The man has given himself up, but the warning to cruising sailors to be cautious in remote locations remains. A French Polynesian goat hunter, who has been on the run in the Marquesas since he allegedly killed one cruising sailor and sexually abused another, has turned himself in to police.
The police had been seeking Henri Haiti since October 9th this year, when he took Stefan Ramin, 41, a management consultant from Haselau, a town near Hamburg, on a goat hunt on the island of Nuku Hiva (See Sail-World story?nid=91456
Charred bones, bits of flesh and teeth were later found in the remains of a campfire. The teeth were identified as Ramin's. This prompted world-wide mainstream media speculation that he had been eaten. This appears to stem from the history of the islands, where it is well documented that cannibalism - human sacrifice - existed in the past.
Stefan and Heike in happier times - .. .
After Haiti returned from the goat hunt alone he then chained up the German sailor's girlfriend Heike Dorsch, a yoga instructor. Ms Dorsch was able to struggle free and raise the alarm, triggering the manhunt. Ramin and Dorsch had been cruising the world on their catamaran at the time of the attack.
The 14m (46ft) aluminum catamaran that the two German cruising sailors had called their 'little house on the water' for the last three-and-a-half years is named the 'Baju.' The sailors wrote on their website that their boat was equipped to discover the 'most remote paradises on earth.' Now it is bobbing in the gentle Pacific swells near a local boardwalk.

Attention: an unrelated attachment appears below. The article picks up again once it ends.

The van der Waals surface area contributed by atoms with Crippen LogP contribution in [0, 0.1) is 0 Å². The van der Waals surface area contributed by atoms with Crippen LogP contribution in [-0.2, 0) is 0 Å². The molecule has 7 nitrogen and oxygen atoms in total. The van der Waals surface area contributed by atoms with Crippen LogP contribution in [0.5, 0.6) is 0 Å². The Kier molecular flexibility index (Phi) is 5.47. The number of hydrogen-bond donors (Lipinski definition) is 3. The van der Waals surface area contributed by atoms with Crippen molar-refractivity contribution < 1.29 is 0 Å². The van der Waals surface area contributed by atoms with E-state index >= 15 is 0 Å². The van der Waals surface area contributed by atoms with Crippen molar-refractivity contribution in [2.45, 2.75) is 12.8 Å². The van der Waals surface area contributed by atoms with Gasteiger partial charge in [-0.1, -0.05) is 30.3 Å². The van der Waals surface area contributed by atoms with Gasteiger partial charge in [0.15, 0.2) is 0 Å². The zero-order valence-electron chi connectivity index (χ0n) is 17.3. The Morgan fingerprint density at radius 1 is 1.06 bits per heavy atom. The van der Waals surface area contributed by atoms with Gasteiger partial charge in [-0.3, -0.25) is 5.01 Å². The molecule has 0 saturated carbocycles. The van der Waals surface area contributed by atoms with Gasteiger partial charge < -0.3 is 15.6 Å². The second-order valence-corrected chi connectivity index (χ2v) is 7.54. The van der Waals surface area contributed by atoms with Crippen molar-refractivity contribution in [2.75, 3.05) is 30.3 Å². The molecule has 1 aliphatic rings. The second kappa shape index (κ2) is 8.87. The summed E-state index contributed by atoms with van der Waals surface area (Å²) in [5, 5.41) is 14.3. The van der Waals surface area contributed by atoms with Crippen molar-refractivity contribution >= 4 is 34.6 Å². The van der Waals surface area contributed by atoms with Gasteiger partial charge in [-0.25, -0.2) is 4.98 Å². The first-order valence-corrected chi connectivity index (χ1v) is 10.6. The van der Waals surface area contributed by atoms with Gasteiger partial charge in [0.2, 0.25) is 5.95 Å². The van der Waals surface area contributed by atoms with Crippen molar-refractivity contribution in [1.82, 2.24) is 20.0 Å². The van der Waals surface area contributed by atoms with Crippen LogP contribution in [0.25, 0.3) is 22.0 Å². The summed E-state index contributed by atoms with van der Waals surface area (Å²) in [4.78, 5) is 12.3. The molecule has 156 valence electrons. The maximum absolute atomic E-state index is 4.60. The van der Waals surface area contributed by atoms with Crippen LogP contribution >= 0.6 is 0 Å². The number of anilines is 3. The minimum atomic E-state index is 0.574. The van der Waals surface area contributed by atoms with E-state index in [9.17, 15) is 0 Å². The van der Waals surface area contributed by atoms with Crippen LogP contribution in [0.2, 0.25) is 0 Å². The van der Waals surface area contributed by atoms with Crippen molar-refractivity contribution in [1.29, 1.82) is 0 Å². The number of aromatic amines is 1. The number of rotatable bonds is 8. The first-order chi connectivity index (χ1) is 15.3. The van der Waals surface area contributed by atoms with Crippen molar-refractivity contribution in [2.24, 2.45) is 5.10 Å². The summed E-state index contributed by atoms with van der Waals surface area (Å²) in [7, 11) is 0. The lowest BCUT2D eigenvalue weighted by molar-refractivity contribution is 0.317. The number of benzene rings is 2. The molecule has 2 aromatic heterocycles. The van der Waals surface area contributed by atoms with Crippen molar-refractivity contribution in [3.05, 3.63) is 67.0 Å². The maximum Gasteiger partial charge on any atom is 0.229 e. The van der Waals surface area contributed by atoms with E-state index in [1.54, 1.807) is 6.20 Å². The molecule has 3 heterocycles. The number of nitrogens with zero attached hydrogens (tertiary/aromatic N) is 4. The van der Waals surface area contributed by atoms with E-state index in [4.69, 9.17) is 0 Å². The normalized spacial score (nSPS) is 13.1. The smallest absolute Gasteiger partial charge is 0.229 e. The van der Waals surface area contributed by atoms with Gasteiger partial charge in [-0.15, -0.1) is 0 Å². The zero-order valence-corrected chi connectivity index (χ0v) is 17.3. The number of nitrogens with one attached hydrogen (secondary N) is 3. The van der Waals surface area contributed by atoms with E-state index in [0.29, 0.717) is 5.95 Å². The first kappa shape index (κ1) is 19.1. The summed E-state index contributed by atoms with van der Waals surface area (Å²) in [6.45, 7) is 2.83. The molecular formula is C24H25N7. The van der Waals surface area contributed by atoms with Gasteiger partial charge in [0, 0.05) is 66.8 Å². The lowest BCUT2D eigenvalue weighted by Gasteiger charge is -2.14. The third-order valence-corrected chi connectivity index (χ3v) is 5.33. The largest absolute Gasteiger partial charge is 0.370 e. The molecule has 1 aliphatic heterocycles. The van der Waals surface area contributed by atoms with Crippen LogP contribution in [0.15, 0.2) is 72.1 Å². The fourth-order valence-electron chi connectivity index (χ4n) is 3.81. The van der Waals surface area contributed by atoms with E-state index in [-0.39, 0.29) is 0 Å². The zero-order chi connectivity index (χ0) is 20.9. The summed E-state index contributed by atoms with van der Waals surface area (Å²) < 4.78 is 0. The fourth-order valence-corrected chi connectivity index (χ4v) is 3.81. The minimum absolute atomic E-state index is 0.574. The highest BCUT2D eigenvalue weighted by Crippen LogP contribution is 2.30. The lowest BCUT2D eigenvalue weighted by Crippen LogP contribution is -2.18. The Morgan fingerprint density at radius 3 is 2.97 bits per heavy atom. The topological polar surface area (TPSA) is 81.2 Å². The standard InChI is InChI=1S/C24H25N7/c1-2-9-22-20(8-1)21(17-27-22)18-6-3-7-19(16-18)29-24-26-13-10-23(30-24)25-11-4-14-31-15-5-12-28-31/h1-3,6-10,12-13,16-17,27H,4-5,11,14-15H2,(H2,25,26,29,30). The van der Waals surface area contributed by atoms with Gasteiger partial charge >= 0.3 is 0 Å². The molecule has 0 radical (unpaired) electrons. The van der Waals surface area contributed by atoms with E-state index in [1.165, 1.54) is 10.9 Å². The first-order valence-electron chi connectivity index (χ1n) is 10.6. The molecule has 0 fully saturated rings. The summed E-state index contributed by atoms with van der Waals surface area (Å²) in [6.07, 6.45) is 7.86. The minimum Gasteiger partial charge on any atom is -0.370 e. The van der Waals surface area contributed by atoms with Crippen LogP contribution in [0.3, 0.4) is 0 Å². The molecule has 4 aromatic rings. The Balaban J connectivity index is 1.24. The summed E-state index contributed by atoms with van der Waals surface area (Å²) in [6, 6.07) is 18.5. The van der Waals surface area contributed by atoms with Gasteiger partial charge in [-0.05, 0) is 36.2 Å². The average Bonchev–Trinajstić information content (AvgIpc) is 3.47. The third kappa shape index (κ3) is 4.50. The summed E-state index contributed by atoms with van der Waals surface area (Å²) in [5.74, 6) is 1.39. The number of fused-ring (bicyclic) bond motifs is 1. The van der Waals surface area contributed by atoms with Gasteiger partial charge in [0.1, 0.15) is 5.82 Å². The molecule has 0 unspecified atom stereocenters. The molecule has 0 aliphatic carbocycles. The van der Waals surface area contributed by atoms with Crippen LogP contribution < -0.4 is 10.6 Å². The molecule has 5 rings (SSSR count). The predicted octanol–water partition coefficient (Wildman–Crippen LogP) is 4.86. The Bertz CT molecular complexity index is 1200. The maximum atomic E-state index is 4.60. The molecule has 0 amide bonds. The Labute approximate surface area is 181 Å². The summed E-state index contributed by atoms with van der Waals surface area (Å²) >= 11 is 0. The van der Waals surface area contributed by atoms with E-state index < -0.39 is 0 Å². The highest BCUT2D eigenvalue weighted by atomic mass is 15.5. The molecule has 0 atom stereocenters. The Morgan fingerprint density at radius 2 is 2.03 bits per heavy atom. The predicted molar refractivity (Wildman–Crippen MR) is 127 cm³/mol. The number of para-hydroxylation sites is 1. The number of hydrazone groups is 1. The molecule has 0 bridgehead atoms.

Haiti, who worked as a hunter and guide, was able to elude captors for 50 days before he turned up at his father's home intent on turning himself in.
'My son is at home, he wants to surrender,' his father told police in a phone call, the Daily Mail reported. 'In the end the pressure of the hunt was too much for him.'
The world-wide accusations of cannibalism have taken a heavy toll on the islands inhabitants. Locals are deeply offended and experts say such killings are a thing of the very distant past.
Déborah Kimitete, deputy mayor of the island shakes her head in disgust, unable to comprehend the turmoil that has descended upon her community in recent days. 'We feel very angry and hurt,' she says. 'What they did with this story is racism; it's an insult to all Marquesans.'
Since the incident, everything has changed on Nuku Hiva, which is a favourite stopping point for cruising sailors on the downwind 'milk run' across the Pacific. A 17-member special French police unit (the Marquesas Islands are a French territory) searched for Haiti, who was hiding in the wilderness.
'People are afraid,' says Kimitete. 'Something like that normally doesn't happen on this island.' Only about 2,900 people live on Nuku Hiva. The main settlement, Taiohae, situated in a staggeringly beautiful gulf on the mountainous island, has one hotel, two churches, a school and a few small shops.